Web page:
Joseph-Armand Bombardier was a Canadian inventor and businessman, and was the founder of Bombardier. His most famous invention was the snowmobile.
Joseph-Armand Bombardier was born in Valcourt, Québec — a small farming village in the Eastern Townships. The eldest of eight siblings, Bombardier discovered an ease for mechanics at an early age. At 13 years old, he built a miniature locomotive that was propelled by clock mechanisms he bought from a local jeweller. This was followed by toy tractors and boats he built for his younger siblings. He also connected an aunt's spinning wheel to a small steam engine and converted a rusty rifle into a miniature cannon.
On New Year’s Eve 1922, when he was 15 years old, Bombardier tested his first full-scale invention. He strapped a Model T Ford engine he had refurbished to the top of two wooden sleds hitched in tandem. The engine drove a hand-made wooden propeller, which thrust the vehicle through the snow. Though it ran for over a kilometre, his father ordered the machine dismantled because its open propeller could cause considerable injury.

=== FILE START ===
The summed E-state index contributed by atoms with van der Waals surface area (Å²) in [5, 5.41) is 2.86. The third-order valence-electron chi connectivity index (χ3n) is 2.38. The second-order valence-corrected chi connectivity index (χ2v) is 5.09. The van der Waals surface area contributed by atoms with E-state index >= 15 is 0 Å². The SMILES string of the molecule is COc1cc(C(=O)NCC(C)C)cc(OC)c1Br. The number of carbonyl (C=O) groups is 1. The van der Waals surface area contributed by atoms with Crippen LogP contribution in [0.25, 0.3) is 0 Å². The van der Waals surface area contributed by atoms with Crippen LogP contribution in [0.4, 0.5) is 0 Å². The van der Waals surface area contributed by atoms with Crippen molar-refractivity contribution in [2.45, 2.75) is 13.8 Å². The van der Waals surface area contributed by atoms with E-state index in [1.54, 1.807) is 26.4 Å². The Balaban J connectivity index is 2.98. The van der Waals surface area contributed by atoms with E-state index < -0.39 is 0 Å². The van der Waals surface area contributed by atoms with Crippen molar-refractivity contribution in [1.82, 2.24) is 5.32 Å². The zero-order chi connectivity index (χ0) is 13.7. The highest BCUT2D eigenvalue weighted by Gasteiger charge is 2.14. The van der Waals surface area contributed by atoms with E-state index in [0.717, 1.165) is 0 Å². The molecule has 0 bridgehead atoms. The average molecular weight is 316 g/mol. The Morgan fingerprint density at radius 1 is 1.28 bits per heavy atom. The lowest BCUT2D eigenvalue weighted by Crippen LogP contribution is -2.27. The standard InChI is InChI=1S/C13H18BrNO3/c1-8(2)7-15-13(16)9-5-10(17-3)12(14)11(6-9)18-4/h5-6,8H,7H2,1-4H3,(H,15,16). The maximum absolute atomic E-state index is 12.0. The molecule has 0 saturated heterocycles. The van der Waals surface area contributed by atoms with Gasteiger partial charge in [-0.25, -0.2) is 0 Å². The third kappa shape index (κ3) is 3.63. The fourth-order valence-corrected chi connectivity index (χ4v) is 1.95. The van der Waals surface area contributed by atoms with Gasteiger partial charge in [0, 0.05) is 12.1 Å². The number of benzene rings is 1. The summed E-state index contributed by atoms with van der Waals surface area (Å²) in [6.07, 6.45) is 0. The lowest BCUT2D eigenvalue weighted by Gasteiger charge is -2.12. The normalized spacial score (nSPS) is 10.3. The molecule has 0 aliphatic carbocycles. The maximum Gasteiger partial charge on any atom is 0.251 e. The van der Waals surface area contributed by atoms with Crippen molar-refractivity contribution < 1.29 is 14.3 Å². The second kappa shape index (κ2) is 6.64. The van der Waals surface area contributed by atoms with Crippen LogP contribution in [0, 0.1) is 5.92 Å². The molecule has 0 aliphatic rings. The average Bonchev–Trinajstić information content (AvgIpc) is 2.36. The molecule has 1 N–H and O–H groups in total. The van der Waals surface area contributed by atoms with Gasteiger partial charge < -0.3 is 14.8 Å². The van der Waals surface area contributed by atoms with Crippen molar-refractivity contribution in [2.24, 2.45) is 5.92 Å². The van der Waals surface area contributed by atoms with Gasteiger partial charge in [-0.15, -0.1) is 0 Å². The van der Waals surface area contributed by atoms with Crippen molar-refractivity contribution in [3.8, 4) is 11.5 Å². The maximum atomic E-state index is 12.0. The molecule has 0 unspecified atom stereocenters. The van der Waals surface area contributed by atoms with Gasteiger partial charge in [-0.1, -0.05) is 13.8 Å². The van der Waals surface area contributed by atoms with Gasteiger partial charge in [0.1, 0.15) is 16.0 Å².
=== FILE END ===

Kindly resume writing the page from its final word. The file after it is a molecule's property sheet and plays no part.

The first B7 (B for Bombardier and 7 for 7 passengers) snowmobiles were sold during the winter of 1936-37 and were well received. A new plant able to produce more than 200 vehicles a year was built in 1940. A new 12-passenger model was made available in 1941, but demand was halted when Canada entered World War II. Bombardier offered his expertise to the Canadian government and started producing specialized military vehicles for the Allies.
After the war, business declined when the Quebec government began clearing snow from secondary roads in 1948. Bombardier went on to build smaller snowmobiles during the 1950s and developed a new market for recreational products for one or two people. Barely 200 snowmobiles were sold when the model was launched in 1959, but by the time of Bombardier's death in 1964 the idea was a success and more than 8200 units were sold annually.